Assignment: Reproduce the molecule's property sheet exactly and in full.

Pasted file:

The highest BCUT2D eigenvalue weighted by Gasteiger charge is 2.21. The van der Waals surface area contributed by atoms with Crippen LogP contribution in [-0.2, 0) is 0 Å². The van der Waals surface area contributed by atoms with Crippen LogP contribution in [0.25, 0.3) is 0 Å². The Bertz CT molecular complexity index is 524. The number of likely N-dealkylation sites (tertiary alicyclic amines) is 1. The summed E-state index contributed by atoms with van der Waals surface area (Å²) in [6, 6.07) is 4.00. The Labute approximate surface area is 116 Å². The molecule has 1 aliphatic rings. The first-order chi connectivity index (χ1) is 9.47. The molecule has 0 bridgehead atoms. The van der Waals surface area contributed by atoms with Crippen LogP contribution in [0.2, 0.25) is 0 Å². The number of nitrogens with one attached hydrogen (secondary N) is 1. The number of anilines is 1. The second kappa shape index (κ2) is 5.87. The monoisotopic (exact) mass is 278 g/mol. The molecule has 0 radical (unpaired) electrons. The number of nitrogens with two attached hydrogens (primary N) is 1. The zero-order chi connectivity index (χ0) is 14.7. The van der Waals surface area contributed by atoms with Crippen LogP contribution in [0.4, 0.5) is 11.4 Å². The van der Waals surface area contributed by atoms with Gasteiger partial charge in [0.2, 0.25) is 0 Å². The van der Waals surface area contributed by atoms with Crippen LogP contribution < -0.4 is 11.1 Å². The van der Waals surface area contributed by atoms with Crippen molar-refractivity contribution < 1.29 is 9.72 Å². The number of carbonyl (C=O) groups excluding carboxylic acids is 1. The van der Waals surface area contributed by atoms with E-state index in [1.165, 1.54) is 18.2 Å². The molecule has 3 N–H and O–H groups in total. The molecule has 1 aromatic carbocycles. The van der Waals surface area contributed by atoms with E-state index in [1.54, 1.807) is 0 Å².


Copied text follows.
The highest BCUT2D eigenvalue weighted by Gasteiger charge is 2.21. The van der Waals surface area contributed by atoms with Crippen LogP contribution in [-0.2, 0) is 0 Å². The van der Waals surface area contributed by atoms with Crippen LogP contribution in [0.25, 0.3) is 0 Å². The Bertz CT molecular complexity index is 524. The number of likely N-dealkylation sites (tertiary alicyclic amines) is 1. The summed E-state index contributed by atoms with van der Waals surface area (Å²) in [6, 6.07) is 4.00. The Labute approximate surface area is 116 Å². The molecule has 1 aliphatic rings. The first-order chi connectivity index (χ1) is 9.47. The molecule has 0 bridgehead atoms. The van der Waals surface area contributed by atoms with Crippen LogP contribution in [0.2, 0.25) is 0 Å². The number of nitrogens with one attached hydrogen (secondary N) is 1. The number of anilines is 1. The second kappa shape index (κ2) is 5.87. The monoisotopic (exact) mass is 278 g/mol. The molecule has 0 radical (unpaired) electrons. The number of nitrogens with two attached hydrogens (primary N) is 1. The zero-order chi connectivity index (χ0) is 14.7. The van der Waals surface area contributed by atoms with Crippen LogP contribution in [0.4, 0.5) is 11.4 Å². The van der Waals surface area contributed by atoms with Gasteiger partial charge in [0.2, 0.25) is 0 Å². The van der Waals surface area contributed by atoms with Crippen LogP contribution < -0.4 is 11.1 Å². The van der Waals surface area contributed by atoms with Crippen molar-refractivity contribution < 1.29 is 9.72 Å². The number of carbonyl (C=O) groups excluding carboxylic acids is 1. The van der Waals surface area contributed by atoms with E-state index in [1.165, 1.54) is 18.2 Å². The molecule has 3 N–H and O–H groups in total. The molecule has 1 aromatic carbocycles. The van der Waals surface area contributed by atoms with E-state index in [1.54, 1.807) is 0 Å².